I read both fiction and nonfiction, and I'm always curious to learn something new. I'm crazy about writers like Daphne du Maurier and Dick Francis; she was brilliant at setting mood and evoking a place and time, while he had such a strong moral undertone to his stories, with characters who are so vivid and believable, and heroes who are really heroes. I also love that he did great research on his books, so when he wrote about painting or glass blowing or horse breeding or flying, you got a lot of good information on the subject. I love books like OF HUMAN BONDAGE ( one of those books that can teach writers about writing), CAPTAIN NEWMAN, M.D. ( one of my all time favorites), and TWO LUCKY PEOPLE, the funniest book, hands down, I've ever read in my life. I also read a LOT of books about the JFK assassination, as my upcoming novel, FORWARD TO CAMELOT: 50th Anniversary Edition ( co-authored with Kevin Finn), is a time-travel novel about saving JFK from assassination. So, the subject always interest me.
What are you working on next?
I have two other books coming out this fall. FORWARD TO CAMELOT has just become available, and REALIZING YOU ( with Ron Doades), a self- help NOVEL (yes, we invented a genre), will be out around October. The next novel I'll finish after those will be either a sequel to CAMELOT ( which has been in the works for years) or a novel call THE CAMPAIGN TRAIL, about the relationship between a campaign manager and her candidate. Both of those books will be published shortly; I just haven't decided which will be first. I have some young adult book series in the works as well.
Do you have a favorite quote you would like to share with us?
How about the quote that gave me title STEALING FIRE ? I've always love it:
"To love one who loves you.
To admire one who admires you,
In a word, to be the idol of one's idol,
Is exceeding the limit of human joy,
It is stealing fire from heaven."
Delphine de Girardin
Thanks for inviting me to join you today, Julie! I'm so happy to be here to talk about theater, soul mates and STEALING FIRE!ReplyDelete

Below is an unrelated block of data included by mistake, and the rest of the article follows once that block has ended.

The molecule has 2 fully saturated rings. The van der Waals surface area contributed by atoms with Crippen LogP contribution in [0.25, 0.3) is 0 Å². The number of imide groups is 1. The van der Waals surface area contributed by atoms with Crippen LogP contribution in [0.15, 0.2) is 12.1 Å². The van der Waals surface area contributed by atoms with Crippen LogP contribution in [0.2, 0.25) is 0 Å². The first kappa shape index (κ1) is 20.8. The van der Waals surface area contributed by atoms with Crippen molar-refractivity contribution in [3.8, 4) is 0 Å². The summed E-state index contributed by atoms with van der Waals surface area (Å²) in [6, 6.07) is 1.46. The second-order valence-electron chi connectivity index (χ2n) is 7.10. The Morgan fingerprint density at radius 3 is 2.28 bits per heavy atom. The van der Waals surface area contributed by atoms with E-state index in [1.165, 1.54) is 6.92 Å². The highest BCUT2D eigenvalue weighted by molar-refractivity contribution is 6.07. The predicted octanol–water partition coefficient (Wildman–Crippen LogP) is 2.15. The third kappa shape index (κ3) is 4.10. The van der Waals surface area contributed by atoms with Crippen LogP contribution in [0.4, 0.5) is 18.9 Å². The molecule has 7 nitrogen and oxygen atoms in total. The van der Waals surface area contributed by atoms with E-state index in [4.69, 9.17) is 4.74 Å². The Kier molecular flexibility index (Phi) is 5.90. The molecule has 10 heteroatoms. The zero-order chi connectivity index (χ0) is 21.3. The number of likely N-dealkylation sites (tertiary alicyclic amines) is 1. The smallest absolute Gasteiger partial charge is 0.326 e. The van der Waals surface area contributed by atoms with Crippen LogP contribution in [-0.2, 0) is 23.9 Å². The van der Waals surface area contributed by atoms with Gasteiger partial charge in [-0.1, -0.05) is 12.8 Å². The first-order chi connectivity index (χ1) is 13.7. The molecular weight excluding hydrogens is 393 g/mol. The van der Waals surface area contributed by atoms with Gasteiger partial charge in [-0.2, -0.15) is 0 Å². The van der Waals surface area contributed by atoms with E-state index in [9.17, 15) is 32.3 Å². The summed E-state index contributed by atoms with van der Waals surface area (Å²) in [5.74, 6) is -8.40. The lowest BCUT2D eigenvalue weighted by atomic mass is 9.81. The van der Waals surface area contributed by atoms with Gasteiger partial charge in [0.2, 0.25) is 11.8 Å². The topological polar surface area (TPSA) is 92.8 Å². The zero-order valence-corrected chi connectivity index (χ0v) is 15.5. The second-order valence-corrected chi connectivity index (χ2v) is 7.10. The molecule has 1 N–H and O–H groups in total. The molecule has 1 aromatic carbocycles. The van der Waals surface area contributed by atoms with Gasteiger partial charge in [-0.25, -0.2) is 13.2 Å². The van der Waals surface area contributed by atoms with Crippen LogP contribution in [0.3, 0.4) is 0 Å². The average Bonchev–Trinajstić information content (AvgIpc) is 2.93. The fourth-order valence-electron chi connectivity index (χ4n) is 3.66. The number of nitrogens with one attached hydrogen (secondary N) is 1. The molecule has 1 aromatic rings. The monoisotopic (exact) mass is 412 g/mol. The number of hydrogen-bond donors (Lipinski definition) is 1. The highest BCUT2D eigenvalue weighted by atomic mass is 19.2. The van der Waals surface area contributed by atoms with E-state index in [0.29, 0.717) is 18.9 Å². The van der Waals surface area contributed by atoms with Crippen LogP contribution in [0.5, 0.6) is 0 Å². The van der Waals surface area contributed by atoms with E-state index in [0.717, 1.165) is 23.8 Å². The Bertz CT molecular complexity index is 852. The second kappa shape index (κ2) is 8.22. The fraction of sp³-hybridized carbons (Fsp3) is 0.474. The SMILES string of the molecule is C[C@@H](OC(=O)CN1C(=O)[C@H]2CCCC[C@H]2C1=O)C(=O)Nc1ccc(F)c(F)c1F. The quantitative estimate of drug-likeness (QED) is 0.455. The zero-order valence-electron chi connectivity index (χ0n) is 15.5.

I really enjoyed STEALING FIRE. Susan Sloate has written aReplyDelete
wonderful romance. This is a love story you will not soon
forget.A page turner that you can not put down.
Thank you! I love hearing that my work is making readers happy!Delete
Did you know a recently poll said that more than 70% of people don't actually believe they are with their soul mate? they may love the one they're with, but they are not soul mates.ReplyDelete
I think their is one and only one soul mate for everyone. Friends and close family shouldn't count.
No, I haven't seen that poll, but it's very telling, isn't it? Imagine not spending your life with your soul mate. That would be so sad! On the other hand, in my own life, I know relatively few couples who seem to be soul mates. And though they're very nice people, it doesn't surprise me that the divorce rate is so high! Sometimes it's not about one or the other partner behaving badly. It's about the fact that we all deserve something more.Delete
Really enjoyed this interview, Susan! And I loved reading Stealing Fire. It is truly a love story for the ages, and one that many can relate to.ReplyDelete
Thank you, Ms. Terrell! Your comment means so much to me, because for years I honestly believed NO ONE would be interested in this story, and yet I somehow couldn't let go of it myself. I kept hoping I was wrong, and that my New York agency, which I asked to represent the book, was wrong when they told me it wouldn't sell. It's a little bit of sweet revenge to hear from such an accomplished author that the book has stayed with you - thanks for the boost!ReplyDelete